[tz] Adding a "test" region?

Robert Elz kre at munnari.OZ.AU
Fri Jan 26 06:46:09 UTC 2018

  From: Brian Inglis <Brian.Inglis at SystematicSw.ab.ca>
  Date: Thu, 25 Jan 2018 22:45:53 -0700
  Subject: Re: [tz] Adding a "test" region?

  | As someone else mentioned about Debian, the current release on most major
  | distributions is 2017c,

What's the point there supposed to be?  Until earlier this week 2017c
was the last announced released version - until they upgrade to what
was announced earlier this week, that is what they should be using?
(2017 was a truly remarkable year, just 3 tz versions needed!)

It is hard to imagine that you're faulting them for taking more than
2 days to get the upgrade done, nor that you're attempting to point
out that it takes more than 2 days after tzdata is released until it is
available to users.

So, what was the point?

  | As some major distributors have previously mentioned, their orgs
  | have policies that they can only use official releases from official
  | sources,

If "use" there means "release" that makes a lot of sense.  But ...

  | and do not have either the authorization or resources to test against
  | the experimental github releases.

Any organisation which claims to be a "major distributor" which doesn't
have the resources to perform tests against an upcoming release, or even
worse, prohibits that for some policy reason, should be ignored by all
of us.   That's unconscienable (and I find it hard to believe that any
such thing actually exists.)

Ignoring tzdata for a minute, do you really believe that the vendors of
software packages that run on linux, or the orgs that package linux distros
aren't testing the latest experimental linux kernels, to make sure that
nothing breaks?

  | The result is that most significant complaints are made by major
  | distributors only after official releases.

Which makes those complaints (for them) almost useless.   We get the
benefit, as when we receive the complaint (if it is a real problem and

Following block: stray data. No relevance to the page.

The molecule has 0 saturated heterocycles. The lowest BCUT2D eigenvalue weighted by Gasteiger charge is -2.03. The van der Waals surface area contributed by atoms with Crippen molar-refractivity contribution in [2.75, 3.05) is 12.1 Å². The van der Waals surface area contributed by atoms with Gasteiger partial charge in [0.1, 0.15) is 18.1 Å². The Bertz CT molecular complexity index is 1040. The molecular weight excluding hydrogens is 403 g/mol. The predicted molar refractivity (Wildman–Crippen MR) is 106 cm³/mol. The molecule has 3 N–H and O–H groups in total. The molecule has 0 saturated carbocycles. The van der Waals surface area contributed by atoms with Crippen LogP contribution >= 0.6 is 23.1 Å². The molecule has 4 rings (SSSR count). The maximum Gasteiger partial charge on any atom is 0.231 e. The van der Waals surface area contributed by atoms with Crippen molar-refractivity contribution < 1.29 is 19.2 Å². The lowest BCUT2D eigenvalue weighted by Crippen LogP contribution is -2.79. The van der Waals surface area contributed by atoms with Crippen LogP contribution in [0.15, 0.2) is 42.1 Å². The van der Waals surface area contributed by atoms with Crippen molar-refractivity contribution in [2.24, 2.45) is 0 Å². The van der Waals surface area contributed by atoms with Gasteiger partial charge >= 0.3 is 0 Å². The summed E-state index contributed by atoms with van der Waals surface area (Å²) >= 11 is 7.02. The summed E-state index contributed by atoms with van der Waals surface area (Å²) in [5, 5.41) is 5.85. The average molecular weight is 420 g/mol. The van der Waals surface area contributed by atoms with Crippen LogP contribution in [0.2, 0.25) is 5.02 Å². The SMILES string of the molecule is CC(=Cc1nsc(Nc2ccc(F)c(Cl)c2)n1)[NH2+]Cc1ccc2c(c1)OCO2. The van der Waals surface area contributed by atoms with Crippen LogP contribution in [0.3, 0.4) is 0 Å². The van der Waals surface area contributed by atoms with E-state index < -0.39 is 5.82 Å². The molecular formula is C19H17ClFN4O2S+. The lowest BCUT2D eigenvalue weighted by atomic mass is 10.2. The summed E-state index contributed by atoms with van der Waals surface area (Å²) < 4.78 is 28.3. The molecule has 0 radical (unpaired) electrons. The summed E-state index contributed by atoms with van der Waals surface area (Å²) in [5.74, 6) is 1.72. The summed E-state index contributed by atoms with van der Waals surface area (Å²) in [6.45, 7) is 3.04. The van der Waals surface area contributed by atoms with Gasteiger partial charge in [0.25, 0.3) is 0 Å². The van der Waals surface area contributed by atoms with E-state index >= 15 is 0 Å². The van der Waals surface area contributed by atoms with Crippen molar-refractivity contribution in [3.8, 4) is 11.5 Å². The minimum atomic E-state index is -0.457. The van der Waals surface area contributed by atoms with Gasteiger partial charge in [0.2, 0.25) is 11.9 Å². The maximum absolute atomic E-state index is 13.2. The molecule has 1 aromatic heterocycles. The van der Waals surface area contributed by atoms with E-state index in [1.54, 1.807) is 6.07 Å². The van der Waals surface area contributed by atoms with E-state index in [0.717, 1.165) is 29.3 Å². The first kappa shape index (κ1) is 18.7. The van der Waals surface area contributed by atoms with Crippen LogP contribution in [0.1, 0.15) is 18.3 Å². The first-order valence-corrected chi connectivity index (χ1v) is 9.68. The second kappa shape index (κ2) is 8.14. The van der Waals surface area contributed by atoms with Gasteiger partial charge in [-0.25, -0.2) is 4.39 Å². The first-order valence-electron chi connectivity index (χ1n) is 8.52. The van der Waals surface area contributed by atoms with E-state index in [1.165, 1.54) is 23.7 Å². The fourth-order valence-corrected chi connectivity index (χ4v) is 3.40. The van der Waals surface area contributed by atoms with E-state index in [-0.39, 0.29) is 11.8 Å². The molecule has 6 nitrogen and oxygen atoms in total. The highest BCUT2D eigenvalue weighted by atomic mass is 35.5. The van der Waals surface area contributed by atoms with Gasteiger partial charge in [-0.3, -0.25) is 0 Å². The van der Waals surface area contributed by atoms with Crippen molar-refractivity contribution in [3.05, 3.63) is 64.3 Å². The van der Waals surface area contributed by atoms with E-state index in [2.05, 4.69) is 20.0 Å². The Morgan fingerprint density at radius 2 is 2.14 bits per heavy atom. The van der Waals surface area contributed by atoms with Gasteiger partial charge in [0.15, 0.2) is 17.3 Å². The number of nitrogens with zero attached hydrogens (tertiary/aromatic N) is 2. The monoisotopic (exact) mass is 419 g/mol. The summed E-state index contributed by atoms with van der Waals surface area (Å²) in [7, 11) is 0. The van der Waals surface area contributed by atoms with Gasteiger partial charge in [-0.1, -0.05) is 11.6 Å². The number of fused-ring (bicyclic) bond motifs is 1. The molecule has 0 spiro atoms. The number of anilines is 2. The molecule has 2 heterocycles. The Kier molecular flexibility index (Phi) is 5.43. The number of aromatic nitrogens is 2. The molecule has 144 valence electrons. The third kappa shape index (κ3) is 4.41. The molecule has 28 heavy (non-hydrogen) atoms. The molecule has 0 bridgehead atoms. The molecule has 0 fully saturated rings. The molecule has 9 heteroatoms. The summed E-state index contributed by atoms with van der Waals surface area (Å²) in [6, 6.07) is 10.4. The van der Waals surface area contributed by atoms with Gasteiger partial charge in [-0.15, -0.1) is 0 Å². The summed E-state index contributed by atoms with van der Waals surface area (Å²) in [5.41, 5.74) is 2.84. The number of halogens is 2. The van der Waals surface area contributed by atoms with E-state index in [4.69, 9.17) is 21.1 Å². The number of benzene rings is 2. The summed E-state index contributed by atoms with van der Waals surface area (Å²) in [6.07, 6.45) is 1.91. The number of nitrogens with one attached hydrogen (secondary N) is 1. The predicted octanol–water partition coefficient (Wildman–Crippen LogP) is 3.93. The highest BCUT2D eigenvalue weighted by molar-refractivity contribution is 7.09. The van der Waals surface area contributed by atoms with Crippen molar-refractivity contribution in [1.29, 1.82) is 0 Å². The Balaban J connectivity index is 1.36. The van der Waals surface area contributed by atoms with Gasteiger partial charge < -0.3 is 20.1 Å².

not just some misunderstanding, or end user mistake) we get to fix the
problem.   But the distributor gets no benefit of that, as the last
official release still has the bug/problem/issue in it (which may
mean tat they cannot use it - and if they'er only allowed to use
official releases, they can't patch locally either).

Of course, "we" will eventually issue another release which will have that
issue fixed - but it is also going to have everyone else's issues
fixed, and most likely, other changes as well.   It is entirely possible
that the "major distributor" will find another issue with this release,
which they can complain about, and we can fix, but now they're running 2
releases behind, and their users start to complain - have this happen
2 or 3 more times, and their release is so ancient that no-one will trust
it any more.

No sane distributor could permit such a possibility, let alone enforce it.
Testing against known forthcoming releases (or everything they consume),
ahead of them becoming "official releases" should be mandatory for their
development/integration staff.

Insane distributors, attempting to save a few pennies by assuming that
someone else will find all the issues they would have found had they
bothered to allocate the resources for pre-release testing (of other
people's releases) deserve whatever problems they encounter after the
release is issued.   We should have no sympathy for them at all.
Nor should we adjust (in any way) our release policy, or the contents,
of the releases, and nor should we be issuing "emergency reversion"
releases to cater for their lack of foresight.


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